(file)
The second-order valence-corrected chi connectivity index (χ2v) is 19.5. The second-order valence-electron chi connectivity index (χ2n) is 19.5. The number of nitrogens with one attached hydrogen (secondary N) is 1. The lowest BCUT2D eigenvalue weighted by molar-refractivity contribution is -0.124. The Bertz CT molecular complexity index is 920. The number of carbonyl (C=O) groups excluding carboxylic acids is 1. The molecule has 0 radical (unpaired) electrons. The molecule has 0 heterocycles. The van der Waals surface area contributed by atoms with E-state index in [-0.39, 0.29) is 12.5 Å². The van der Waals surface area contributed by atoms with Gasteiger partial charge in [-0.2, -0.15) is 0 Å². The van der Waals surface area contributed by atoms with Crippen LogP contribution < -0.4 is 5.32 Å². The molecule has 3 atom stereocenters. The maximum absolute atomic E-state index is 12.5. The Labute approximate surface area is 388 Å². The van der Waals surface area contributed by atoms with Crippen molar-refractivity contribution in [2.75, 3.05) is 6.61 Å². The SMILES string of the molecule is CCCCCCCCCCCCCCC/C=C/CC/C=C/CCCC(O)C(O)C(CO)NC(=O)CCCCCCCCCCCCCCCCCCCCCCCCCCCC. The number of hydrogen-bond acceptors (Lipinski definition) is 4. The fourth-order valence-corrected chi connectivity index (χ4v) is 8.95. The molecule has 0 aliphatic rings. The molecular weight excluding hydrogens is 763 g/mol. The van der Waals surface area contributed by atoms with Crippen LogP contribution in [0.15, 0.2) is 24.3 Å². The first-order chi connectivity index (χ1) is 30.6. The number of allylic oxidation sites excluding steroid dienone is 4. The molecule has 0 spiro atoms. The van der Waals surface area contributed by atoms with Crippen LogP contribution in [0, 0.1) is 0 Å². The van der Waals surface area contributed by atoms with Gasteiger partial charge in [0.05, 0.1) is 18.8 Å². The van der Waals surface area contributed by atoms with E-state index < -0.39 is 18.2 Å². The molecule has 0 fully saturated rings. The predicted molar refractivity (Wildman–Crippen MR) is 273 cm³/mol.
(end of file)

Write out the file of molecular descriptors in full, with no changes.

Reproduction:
The second-order valence-corrected chi connectivity index (χ2v) is 19.5. The second-order valence-electron chi connectivity index (χ2n) is 19.5. The number of nitrogens with one attached hydrogen (secondary N) is 1. The lowest BCUT2D eigenvalue weighted by molar-refractivity contribution is -0.124. The Bertz CT molecular complexity index is 920. The number of carbonyl (C=O) groups excluding carboxylic acids is 1. The molecule has 0 radical (unpaired) electrons. The molecule has 0 heterocycles. The van der Waals surface area contributed by atoms with E-state index in [-0.39, 0.29) is 12.5 Å². The van der Waals surface area contributed by atoms with Gasteiger partial charge in [-0.2, -0.15) is 0 Å². The van der Waals surface area contributed by atoms with Crippen LogP contribution < -0.4 is 5.32 Å². The molecule has 3 atom stereocenters. The maximum absolute atomic E-state index is 12.5. The Labute approximate surface area is 388 Å². The van der Waals surface area contributed by atoms with Crippen molar-refractivity contribution in [2.75, 3.05) is 6.61 Å². The SMILES string of the molecule is CCCCCCCCCCCCCCC/C=C/CC/C=C/CCCC(O)C(O)C(CO)NC(=O)CCCCCCCCCCCCCCCCCCCCCCCCCCCC. The number of hydrogen-bond acceptors (Lipinski definition) is 4. The fourth-order valence-corrected chi connectivity index (χ4v) is 8.95. The molecule has 0 aliphatic rings. The molecular weight excluding hydrogens is 763 g/mol. The van der Waals surface area contributed by atoms with Crippen LogP contribution in [0.15, 0.2) is 24.3 Å². The first-order chi connectivity index (χ1) is 30.6. The number of allylic oxidation sites excluding steroid dienone is 4. The molecule has 0 spiro atoms. The van der Waals surface area contributed by atoms with Crippen LogP contribution in [0, 0.1) is 0 Å². The van der Waals surface area contributed by atoms with Gasteiger partial charge in [0.05, 0.1) is 18.8 Å². The van der Waals surface area contributed by atoms with E-state index < -0.39 is 18.2 Å². The molecule has 0 fully saturated rings. The predicted molar refractivity (Wildman–Crippen MR) is 273 cm³/mol.